In our post-GFC world, we see few OECD nations meeting the aid (or ODA) target of 0.7% of GNI. This really hasn’t changed much of course since the target was established in 1970. Is it realistic for us to expect that this is likely to change in the years ahead? We need to begin to explore other paradigms. We need to think instead of shifting social conscience at the individual level. We need to inspire and motivate people to personally engage with poverty and to take action.
In 2012 I spoke at the Canberra Tedx event and launched the Australian Chapter of Giving What We Can, an international organisation with two simple messages: give effectively; and give 10% of your income to help stop global poverty.
My message at this launch was to reflect on the contrast within the statistics: and there is plenty.
On any given day, around 25,000 people die for no other reason that they were living in poverty.
We understand that global aid sits at around US$133 billion (2011), but what may be surprising is that the global weight-loss industry turns over US$385 billion (in 2014 this is anticipated to be US$586.3 billion).
This year we anticipate that 4 million people will die of water related illnesses: with nearly a billion people lacking access to clean water. Whilst it may only cost around $3,000 to build a community well in Africa, Australians spent $500 million on bottled water last year. This is despite having access to some of the cleanest water in the world
So how do we fare as individuals? We consider ourselves reasonably generous as Australians. The fact is that the average Australian household gives only around 34 cents in every $100 to charity. This 34 cents covers the gamut of charities: big and small. Only some of these charities support people of course. Only some of those charities target poverty.
Yet against this backdrop, last year we Australians spent $7.9 billion on our pets: for example, $3 billion on pet food; and $1 billion on grooming and accessories. (This works out to be more than $343 per head of population.)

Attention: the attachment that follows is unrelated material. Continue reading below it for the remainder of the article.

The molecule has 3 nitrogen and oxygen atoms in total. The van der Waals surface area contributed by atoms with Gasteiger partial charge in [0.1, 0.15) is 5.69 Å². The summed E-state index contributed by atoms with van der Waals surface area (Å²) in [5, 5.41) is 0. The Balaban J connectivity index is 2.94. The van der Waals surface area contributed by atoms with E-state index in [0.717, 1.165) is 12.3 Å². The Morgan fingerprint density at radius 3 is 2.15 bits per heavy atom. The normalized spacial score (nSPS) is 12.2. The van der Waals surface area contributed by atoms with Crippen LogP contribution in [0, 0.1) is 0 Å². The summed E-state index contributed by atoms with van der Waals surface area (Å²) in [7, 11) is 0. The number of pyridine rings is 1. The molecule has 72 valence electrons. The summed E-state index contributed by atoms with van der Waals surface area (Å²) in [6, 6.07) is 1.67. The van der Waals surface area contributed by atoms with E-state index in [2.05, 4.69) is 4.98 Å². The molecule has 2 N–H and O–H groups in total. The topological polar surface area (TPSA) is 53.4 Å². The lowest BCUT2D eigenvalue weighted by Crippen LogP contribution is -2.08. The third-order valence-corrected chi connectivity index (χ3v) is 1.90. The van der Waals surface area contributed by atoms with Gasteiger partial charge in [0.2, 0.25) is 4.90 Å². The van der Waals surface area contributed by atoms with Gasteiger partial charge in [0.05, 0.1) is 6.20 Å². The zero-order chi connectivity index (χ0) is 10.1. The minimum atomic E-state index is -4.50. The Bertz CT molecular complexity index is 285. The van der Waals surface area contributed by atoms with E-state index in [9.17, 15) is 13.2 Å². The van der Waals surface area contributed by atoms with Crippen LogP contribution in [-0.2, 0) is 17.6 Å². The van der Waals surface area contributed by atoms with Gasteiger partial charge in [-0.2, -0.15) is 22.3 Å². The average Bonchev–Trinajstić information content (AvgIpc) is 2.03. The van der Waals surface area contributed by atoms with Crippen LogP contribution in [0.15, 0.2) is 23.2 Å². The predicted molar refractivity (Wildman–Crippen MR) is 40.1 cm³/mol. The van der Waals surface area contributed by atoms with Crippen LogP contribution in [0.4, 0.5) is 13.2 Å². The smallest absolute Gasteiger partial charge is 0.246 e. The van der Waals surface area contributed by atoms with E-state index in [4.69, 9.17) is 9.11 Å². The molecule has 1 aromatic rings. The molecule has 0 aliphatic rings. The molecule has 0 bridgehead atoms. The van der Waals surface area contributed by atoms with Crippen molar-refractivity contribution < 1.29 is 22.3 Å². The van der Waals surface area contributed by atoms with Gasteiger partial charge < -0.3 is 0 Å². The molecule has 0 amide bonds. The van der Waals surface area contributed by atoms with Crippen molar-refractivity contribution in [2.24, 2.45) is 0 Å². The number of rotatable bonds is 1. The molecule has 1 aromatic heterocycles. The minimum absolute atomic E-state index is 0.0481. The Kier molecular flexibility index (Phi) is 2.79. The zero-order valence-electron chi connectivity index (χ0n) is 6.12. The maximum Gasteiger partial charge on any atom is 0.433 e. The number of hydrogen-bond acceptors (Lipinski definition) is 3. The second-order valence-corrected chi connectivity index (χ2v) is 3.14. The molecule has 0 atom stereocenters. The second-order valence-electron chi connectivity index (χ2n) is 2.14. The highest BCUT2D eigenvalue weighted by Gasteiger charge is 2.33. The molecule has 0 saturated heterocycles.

The message of giving is not new. Tithing has long been institutionalised in some parts of our community.
In my own family, our children take part in our decision-making process about where we donate. I strongly believe that introducing these behaviours to our children will shape them to sustain these practices throughout their lives.
I’ve found that young audiences are significantly more receptive to these messages as I visit schools around Canberra. The younger the group, the more receptive. The most inspiring questions and ideas seem to come from primary school aged children. One recent class I spoke to is now promoting the idea of cancelling Christmas presents for the teachers in favour of collecting money to donate to purchasing pigs.
My simple challenge to my audiences, and to you the reader, is to give. I’m not affiliated with any charity and I don’t really care where you give. I do care about the impact and effectiveness of your donation, but there are plenty of effective organisations out there. The Giving What We Can website has some good tips on effectiveness.
The New Year is a time for resolutions. I challenge you to consider giving 10% of your income to help stop global poverty. I also challenge you to do this for the rest of your life. If you can’t give 10%, then give what you can, and make sure it has an impact. Lastly, I challenge you to engage with the idea and to tell people about the message so that together we can shift our social conscience.
Stephen Walker is a former employee of AusAID and is now a consultant and executive coach based in Canberra. He welcomes contact from any Australians interested in Giving What We Can through the web or Facebook.